John Steinbeck

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Famous Writers From John Steinbeck to Maya Angelou All Swore By This Weird Productivity Trick. You Should Steal It

John Steinbeck may have won a Nobel Prize but he still preferred to write at an unstable little desk on his fishing boat. Another giant of American letters, Maya Angelou, liked to rent out hotel rooms and write perched on the bed. Peter Benchley, who wrote Jaws, outdid both of them -- he penned the thriller from the clanging back room of a furnace factory.
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The Grapes Of Ruff: John Steinbeck Wrote A Werewolf Novel

John Steinbeck wrote a werewolf novel? He certainly did. And although Murder at Full Moon may never see the light of day, fans are hoping Steinbeck’s werewolf novel will be unleashed!. Long before he crafted classics such as The Grapes of Wrath and East of Eden, Steinbeck tried publishing a...
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Murder at Full Moon: John Steinbeck Wrote a Werewolf Mystery That No One Wanted to Publish—Until Now

If history had gone a bit differently, John Steinbeck might have been counted right alongside Bram Stoker and Mary Shelley as one of literature's great horror writers. One of the author's early works was a werewolf mystery novel titled Murder at Full Moon. The book was never published, and now fans are petitioning for its posthumous release, The Guardian reports.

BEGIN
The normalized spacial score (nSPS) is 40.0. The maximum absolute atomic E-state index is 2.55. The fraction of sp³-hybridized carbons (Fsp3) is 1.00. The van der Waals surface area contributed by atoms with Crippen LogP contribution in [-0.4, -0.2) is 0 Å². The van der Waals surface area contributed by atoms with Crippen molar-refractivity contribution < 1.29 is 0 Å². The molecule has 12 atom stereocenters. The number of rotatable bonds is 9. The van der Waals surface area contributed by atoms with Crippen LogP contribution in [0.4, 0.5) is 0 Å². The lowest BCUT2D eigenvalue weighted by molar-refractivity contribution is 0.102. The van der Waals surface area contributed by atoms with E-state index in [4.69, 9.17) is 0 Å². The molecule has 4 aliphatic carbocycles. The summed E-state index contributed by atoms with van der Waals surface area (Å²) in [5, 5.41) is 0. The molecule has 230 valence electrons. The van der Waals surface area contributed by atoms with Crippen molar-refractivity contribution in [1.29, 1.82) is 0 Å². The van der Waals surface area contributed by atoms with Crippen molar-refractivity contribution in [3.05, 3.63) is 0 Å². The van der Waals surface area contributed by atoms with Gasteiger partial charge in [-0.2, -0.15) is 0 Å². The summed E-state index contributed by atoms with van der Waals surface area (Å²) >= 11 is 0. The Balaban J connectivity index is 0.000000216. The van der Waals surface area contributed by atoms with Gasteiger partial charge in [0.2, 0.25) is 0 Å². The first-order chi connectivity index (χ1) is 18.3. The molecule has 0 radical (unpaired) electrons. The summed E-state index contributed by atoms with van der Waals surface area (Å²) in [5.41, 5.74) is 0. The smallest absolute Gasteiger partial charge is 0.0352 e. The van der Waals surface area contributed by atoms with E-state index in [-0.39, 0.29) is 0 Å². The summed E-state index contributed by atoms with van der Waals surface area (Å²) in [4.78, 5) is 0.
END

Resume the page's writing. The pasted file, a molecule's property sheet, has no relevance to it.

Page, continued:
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John Steinbeck Wrote a Werewolf Novel, and His Estate Won’t Let the World Read It: The Story of Murder at Full Moon

John Steinbeck wrote Of Mice and Men, The Grapes of Wrath, and East of Eden, but not before he’d put a few less-acclaimed novels under his belt. He didn’t even break through to success of any kind until 1935’s Tortilla Flat, which later became a popular romantic-comedy film with Spencer Tracy and Hedy Lamarr. That was already Steinbeck’s fourth published novel, and he’d written nearly as many unpublished ones. Two of those three manuscripts he destroyed, but a fourth survives at the University of Texas in Austin’s Harry Ransom Center, which specialized in hoarding literary ephemera, especially from Nobel laureates. The unpublished novel deals not with laborers, farmers, or wastrels, but a werewolf.
Austin, TXBoing Boing

John Steinbeck wrote a werewolf novel in 1930, but his estate refuses to publish it